Symptoms of Chronic Bronchitis
Chronic bronchitis is a persistent respiratory condition that leads to coughing and wheezing. It can last for months or years.
Chronic bronchitis is in the same group of diseases as COPD and other severe respiratory diseases.
People who smoke or have a history of respiratory conditions are at a higher risk of developing chronic bronchitis.
In addition, chronic bronchitis can also be caused by other risk factors, such as aging and exposure to pollutants and lung irritants.
The common signs of chronic bronchitis are:
- Shortness of breath
- A tightness in the chest
- Regular coughing with phlegm and mucus
- A whistling sound while breathing
If you have these symptoms, then make sure that you speak to a healthcare professional as soon as possible because chronic bronchitis can be life threatening.
It can also lead to more severe health conditions, such as pneumonia.
Causes of Bronchitis
Bronchitis is an influenza virus infection that is caused by the same virus as flu and cold. It is usually triggered by various lung irritants, such as cigarette smoke, pollution, toxic gases or dust.
Who Can Get Bronchitis?
Anyone can be affected by bronchitis. However, there are a number of people who have a higher risk, including people who:
- Have COPD, asthma or other breathing conditions
- Smoke actively or are frequently exposed to cigarette smoke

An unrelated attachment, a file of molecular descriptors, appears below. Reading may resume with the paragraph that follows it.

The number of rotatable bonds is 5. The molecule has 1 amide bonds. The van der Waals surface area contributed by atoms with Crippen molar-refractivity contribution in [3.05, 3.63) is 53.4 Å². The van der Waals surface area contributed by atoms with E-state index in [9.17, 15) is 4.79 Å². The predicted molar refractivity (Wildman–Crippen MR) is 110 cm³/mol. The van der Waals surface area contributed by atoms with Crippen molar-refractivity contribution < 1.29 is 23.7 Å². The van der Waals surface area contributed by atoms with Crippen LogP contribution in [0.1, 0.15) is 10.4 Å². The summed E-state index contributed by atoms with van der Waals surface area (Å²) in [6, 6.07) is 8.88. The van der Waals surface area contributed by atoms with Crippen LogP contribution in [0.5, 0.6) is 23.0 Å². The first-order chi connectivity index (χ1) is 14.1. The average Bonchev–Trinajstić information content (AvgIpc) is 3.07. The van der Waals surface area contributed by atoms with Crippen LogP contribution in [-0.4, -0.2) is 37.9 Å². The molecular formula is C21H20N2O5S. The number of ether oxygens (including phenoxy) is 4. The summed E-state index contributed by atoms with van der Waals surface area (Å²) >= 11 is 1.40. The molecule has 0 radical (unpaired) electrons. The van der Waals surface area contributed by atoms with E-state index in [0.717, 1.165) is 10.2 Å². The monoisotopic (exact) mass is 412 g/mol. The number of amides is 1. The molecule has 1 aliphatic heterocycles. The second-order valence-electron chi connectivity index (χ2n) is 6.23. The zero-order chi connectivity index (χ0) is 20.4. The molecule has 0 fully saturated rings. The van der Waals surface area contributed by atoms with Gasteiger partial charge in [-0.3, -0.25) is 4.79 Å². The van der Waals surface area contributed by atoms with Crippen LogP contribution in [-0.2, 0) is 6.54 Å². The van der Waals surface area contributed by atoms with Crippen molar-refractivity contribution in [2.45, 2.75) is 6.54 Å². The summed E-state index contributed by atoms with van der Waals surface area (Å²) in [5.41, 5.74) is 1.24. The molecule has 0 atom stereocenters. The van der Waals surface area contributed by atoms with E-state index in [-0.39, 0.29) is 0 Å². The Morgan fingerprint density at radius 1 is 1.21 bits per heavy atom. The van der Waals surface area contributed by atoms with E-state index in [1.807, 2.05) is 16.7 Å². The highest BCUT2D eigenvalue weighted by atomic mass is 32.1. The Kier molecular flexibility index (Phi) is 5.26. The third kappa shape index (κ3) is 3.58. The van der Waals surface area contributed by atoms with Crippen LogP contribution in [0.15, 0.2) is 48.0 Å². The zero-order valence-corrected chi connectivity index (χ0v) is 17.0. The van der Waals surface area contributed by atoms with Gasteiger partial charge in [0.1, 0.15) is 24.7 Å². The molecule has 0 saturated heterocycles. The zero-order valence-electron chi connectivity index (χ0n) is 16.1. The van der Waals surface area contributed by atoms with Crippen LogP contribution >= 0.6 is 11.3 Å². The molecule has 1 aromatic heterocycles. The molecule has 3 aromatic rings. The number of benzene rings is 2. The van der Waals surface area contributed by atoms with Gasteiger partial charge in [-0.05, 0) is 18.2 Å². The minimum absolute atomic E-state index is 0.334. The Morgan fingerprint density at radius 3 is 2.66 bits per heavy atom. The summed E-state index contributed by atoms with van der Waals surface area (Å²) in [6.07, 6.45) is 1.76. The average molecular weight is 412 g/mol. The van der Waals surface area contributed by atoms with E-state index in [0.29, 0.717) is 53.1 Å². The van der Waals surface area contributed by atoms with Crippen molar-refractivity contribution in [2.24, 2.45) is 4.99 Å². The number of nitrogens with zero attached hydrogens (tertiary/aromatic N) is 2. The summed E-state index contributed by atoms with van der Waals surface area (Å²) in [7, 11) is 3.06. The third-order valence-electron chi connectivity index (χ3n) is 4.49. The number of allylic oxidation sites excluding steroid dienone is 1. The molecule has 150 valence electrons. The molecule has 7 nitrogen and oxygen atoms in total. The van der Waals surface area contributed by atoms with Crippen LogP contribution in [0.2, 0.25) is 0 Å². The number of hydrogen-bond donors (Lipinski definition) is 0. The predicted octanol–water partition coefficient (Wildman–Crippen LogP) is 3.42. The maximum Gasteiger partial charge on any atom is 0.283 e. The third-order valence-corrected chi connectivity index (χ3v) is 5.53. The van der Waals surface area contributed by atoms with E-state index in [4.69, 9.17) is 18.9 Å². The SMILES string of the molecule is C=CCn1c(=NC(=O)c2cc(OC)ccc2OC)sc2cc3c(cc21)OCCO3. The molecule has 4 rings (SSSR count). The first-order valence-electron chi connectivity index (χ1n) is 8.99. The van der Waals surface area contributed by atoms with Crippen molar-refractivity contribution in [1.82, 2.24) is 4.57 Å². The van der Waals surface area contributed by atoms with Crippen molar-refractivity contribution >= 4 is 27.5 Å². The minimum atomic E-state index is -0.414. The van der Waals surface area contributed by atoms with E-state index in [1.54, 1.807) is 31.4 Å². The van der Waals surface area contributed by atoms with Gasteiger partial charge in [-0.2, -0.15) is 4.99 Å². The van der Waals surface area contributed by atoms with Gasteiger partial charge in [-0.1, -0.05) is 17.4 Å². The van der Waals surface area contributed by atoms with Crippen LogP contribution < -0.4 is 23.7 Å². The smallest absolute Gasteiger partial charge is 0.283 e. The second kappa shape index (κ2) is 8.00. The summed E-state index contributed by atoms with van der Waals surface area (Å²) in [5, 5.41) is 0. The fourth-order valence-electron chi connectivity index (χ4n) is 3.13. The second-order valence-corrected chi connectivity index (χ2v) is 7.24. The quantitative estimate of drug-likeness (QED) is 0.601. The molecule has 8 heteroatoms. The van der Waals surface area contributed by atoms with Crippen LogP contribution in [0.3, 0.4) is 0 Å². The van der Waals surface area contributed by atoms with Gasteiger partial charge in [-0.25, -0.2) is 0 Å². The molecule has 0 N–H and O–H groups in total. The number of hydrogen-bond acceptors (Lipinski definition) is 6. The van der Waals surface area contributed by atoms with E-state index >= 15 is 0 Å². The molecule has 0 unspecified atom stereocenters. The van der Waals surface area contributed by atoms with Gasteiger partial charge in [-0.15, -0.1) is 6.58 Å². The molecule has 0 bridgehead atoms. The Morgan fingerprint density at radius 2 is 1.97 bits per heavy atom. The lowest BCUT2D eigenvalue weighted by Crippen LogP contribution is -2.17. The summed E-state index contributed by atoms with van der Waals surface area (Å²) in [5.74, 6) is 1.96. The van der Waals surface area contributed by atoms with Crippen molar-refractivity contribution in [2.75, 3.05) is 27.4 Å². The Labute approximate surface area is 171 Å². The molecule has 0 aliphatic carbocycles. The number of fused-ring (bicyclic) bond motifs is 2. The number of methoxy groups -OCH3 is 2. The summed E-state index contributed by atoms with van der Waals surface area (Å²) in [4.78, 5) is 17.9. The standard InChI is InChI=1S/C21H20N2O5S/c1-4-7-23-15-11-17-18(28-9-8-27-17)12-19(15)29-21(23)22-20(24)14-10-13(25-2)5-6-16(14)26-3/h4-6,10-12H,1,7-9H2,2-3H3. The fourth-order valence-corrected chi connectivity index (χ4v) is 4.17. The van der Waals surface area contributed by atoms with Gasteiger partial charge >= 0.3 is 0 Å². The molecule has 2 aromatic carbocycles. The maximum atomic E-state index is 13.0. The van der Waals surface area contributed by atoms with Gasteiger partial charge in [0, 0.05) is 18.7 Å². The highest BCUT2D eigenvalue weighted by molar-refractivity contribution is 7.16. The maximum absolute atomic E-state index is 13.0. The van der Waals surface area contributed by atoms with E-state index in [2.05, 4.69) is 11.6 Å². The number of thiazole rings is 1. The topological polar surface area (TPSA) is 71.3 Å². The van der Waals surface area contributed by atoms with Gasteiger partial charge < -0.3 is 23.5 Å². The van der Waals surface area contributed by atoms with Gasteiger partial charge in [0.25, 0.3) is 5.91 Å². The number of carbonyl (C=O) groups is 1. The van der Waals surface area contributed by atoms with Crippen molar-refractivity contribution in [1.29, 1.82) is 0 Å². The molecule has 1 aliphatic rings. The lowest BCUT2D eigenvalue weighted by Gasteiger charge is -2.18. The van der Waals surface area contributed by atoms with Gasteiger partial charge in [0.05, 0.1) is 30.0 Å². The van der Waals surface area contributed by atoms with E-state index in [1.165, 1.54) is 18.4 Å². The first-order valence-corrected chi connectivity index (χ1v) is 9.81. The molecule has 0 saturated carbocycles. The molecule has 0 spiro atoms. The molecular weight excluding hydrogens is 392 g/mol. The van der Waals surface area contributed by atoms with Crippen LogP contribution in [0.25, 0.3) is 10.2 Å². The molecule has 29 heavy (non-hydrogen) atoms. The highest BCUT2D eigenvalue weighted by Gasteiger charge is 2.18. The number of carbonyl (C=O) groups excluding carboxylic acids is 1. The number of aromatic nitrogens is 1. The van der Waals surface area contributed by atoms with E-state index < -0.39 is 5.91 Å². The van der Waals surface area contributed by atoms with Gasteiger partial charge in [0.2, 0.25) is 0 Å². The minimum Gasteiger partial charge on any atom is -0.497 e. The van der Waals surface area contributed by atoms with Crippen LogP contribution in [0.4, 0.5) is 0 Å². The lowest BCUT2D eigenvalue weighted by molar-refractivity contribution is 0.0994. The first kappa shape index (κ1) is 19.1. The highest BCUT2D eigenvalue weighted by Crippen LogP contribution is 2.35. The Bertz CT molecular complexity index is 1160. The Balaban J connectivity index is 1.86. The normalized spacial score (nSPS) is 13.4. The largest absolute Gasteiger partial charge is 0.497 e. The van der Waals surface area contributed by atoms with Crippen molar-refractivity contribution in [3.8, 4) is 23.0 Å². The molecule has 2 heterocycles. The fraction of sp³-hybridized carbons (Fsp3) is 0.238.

- Have an autoimmune disease or any other inflammatory condition
- Are frequently exposed to air pollutants, such as chemicals or gases
- Have chronic acid reflux (GERD)
These people may get bronchitis more often and they also regularly develop more severe symptoms.
How to Treat Bronchitis?
Before starting bronchitis treatment, it is essential to see a physician who can diagnose the severity of your symptoms.
A doctor will perform a physical exam and check what type of bronchitis you have. Some clinics may also perform a chest X-ray or blood tests.
If you have acute bronchitis, then you can take over-the-counter cough medicine or pain relievers to soothe the symptoms.
It is also a good idea to get plenty of sleep and rest to allow your immune system to recover. You should also drink plenty of water to get yourself hydrated.
Acute bronchitis will clear between 10 and 14 days on its own.
If you are diagnosed with chronic bronchitis, then there is no specific cure. Your doctor may prescribe an inhaler or other medication that helps open your airways making breathing easier.
However, you may still experience regular flare-ups of your chronic bronchitis.
Complications of Bronchitis
Bronchitis can also result in health complications, such as pneumonia. If the infection spreads beyond the aerial tubes in your lungs, then you are at risk of developing pneumonia.
Smokers, the elderly, and people with a weakened respiratory or immune system are at a higher risk of pneumonia.
While mild cases of pneumonia can be treated with antibiotic medication, more severe cases require hospitalization.
What Is The Difference Between Bronchitis And a Cold?
While acute bronchitis and a cold share a number of symptoms, there are some clear differences.